By Sarah Elisabeth Sawyer (Choctaw Nation), Artist in Business Leadership Fellow 2015
Kalani Pe’a (Native Hawaiian) writes, arranges, and produces Hawaiian, Contemporary, and Soul music. He won his second Grammy® at the 61st Annual Grammy® Awards for Best Regional Roots Music Album. He is also an illustrator and has published five Hawaiian language children stories for immersion programs statewide under the direction of the Hale Kuamo’o Hawaiian Language Center at the University of Hawai’i at Hilo.
Kalani has a B.A. in Public Relations/News Editorial from Colorado Mesa University and took M.A. courses in Early Childhood Education. He uses his college degree as an independent music owner.
His 2019 First Peoples Fund Artist in Business Leadership Fellowship helped support his recent “Music For The Soul Tour” which included Portland, Eugene, Berkeley, Folsom, Flagstaff, Phoenix, and Irvine.
Between Kalani’s parents and the mall’s security guard looking for the lost four-year-old, it wasn’t long before they found Kalani standing in front of a mannequin, serenading it.
His parents were shocked. Kalani — a child diagnosed with a severe speech impediment — was standing there singing out words clearly.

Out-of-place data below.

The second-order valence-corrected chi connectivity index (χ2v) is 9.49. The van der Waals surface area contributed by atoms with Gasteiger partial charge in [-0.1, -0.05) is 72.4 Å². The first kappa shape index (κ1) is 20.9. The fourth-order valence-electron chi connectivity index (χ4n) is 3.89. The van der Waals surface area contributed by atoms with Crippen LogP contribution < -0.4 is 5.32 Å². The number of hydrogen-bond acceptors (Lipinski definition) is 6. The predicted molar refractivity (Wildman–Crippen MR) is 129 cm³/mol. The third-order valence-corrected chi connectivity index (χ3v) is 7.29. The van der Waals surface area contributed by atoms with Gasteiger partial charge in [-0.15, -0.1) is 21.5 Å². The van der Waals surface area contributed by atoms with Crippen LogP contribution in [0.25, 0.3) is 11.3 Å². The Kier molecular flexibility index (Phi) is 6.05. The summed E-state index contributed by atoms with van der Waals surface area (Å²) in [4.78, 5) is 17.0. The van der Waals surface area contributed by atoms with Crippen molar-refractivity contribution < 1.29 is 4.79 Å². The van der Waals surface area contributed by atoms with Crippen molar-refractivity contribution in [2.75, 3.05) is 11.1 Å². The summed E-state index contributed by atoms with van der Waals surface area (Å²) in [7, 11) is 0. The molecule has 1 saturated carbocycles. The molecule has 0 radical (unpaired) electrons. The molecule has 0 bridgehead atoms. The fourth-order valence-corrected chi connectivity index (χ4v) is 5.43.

Kalani’s parents immediately recognized the importance of music in his life.
“My dad came from a musical family,” he says. “My mom introduced new music material for me to learn while getting vocal training. They saw me compose music at age ten and noticed my stammering and stuttering stopped. Music helped me enunciate and emphasize words and phrases.”
Kalani entered and won numerous talent and karaoke competitions from age eight throughout his college career, singing in choirs to now taking his music around the world.
“Music and singing saved my life,” he says.
His family spoke their native language at home. Kalani and his siblings attended Ke Kula ’o Nawahiokalani’opu’u, an immersion school where every subject was taught in Hawaiian. His original songs consist of music composed in Hawaiian.
Kalani shares his art internationally, selling out shows in Hawai’i, the U.S., and Japan.
“Hawaiian music defines and describes my people, providing the listener knowledge of where we come from, how we think in a Hawaiian perspective and how we live day to day as people of our land,” he says.
Kalani is passing on the gift of language and music to youth, hoping it impacts their lives as it did his.
“You can sing R&B, opera, rock-n-roll, or rap in the Hawaiian language. It’s possible while maintaining your cultural values and practices. My long-term goal is to encourage every young child to feel that Hawaiian music tells their story.”